Personally I have mixed feelings about people trying to create new breeds. Maybe you don't have the same problem in the US but in Europe most of the already existing breeds have extremely small gene pools so I think the energy should bed focused on already existing breeds.
post #19 of 24
Thread Starter 
so if this lady created the puppycat by finding the ones with the folded over ears in a liter of strays that she rescued...wouldnt she have to bred one of the kittens with either its mother of father..that is inbreeding or am i wrong
post #20 of 24
It is inbreeding. But if its a recessive trait you have to do a certain amount of inbreeding. However, you also have to be VERY knowledgable on genetics too.

The cornish rex was a natural mutation. A kitten with a really curly coat showed up in a litter of barn cats in England. Because it was different, it was kept and bred back to his mother. More rexes came from that litter. But that doesn't mean you go and keep repeating it. Once you found out it was recessive, you can get other cats involved and then start back crossing a little at a time till you get consistency.

In our cornish rex club, people submitted old pedigrees so we could trace our cats back to Kallibunker. It was interesting (to say the least) on the development and how the cats connected.

In early development the breed was almost lost because there was not enough outside typey cats to add. So when a few were shipped over here, those cats were bred to siamese and orientals. My 15 yr old rex is about 10 or 12 genereations from the original (breed was started in 1950).

But dedicated breeders with knowledge of genetics were the ones that took the time to keep the breed alive.



Because its known about the letal genes of taillessness (manx) and the scottish folds ears, anyone that is breeding those cats in close inbreeding better be aware of the dangers! And also, you can't "create" a breed by mixing a bunch of cats together and keeping letal genes apart! Scottish fold people know that you don't put 2 folded together, but you still can have type. Same with manx breeds. I question too on what she thinks she is creating - its just another mixed breed cat - nothing consistant at all. And BTW rexes (cornish and devon) have a LOT of "dog-like traits" too! My son owned a 1/2 devon rex that we taught to lay down on command before he got to chase the ball and he brought it right back. A lot of my cornish are good "heelers" too Cornish are also very sociable, people-loving cats that demand attention.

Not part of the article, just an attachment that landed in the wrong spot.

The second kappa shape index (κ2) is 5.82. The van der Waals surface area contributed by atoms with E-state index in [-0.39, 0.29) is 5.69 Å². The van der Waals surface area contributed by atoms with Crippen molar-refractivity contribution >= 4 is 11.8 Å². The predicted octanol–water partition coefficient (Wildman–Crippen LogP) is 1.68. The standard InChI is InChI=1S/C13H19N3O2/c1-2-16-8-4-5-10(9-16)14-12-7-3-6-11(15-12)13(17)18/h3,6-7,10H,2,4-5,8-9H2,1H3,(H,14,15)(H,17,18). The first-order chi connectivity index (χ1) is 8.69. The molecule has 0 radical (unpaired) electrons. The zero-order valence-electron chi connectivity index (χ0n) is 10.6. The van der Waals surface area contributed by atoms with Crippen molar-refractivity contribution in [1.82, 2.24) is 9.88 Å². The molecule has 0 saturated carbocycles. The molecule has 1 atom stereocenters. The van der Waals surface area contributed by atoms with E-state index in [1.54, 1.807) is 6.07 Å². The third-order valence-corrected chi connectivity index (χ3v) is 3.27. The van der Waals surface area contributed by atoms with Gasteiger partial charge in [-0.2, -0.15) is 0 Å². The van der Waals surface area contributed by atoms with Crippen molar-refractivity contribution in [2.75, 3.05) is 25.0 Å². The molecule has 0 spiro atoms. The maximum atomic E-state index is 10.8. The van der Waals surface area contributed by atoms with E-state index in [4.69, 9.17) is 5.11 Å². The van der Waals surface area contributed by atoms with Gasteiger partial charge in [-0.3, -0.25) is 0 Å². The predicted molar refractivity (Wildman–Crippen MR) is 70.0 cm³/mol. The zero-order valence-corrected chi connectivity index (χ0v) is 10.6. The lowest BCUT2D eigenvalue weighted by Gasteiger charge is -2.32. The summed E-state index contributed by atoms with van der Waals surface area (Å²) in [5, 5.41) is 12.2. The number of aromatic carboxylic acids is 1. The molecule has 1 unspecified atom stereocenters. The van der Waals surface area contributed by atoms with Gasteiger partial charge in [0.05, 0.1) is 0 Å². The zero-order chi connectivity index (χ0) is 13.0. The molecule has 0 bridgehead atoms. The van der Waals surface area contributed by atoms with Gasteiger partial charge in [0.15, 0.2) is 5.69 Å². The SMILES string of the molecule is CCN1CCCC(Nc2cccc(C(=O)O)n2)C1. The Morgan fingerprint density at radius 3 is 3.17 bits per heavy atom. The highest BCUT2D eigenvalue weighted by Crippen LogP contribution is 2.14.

All of my cats (mixed, cornish, russian blue) also came when their name is called - that's just stupidity to think that cats ignore their names. Dogs sometimes ignore their names too
post #21 of 24
Sounds to me that other then the floppy ears (which a breed already has) she is trying to create a breed based on non-physical charatersists. Most breeds have some defining physical difference. No hair, no tail, ancestors of the Leopard cat, big furry mane, flat face, long face. And in my hypothetical new breed, more toes. I would think it would be very hard for a judge to rate a cat in a cat show based on how 'dog-like' it acts.
post #22 of 24
My trouble with her is she IS BYB ... she seems to be breeding moggie to moogie without any knowledge of what traits they do carry... My Zoey is ver very dog like she sits comes lays down stays all on command , I think it is great but no way would I just breed to get something other than a cat whose breed pure traits//
post #23 of 24
Quote:
Originally Posted by sharky View Post
My trouble with her is she IS BYB ... she seems to be breeding moggie to moogie without any knowledge of what traits they do carry... My Zoey is ver very dog like she sits comes lays down stays all on command , I think it is great but no way would I just breed to get something other than a cat whose breed pure traits//
Heck, American Curls have been described as dog like..they fetch, they can be taught commands, and do their best to open doors Alix is quite good at opening any door with a middle hinge!
post #24 of 24
And many cornish rex breeders (including me) describe the cats as "built like a greyhound (tuck up), coat like a poodle (curly) and dog-like in following you around.

I have NO idea where that breeder has been, but there are tons of cats out there that have dog-like traits. Who is she kidding?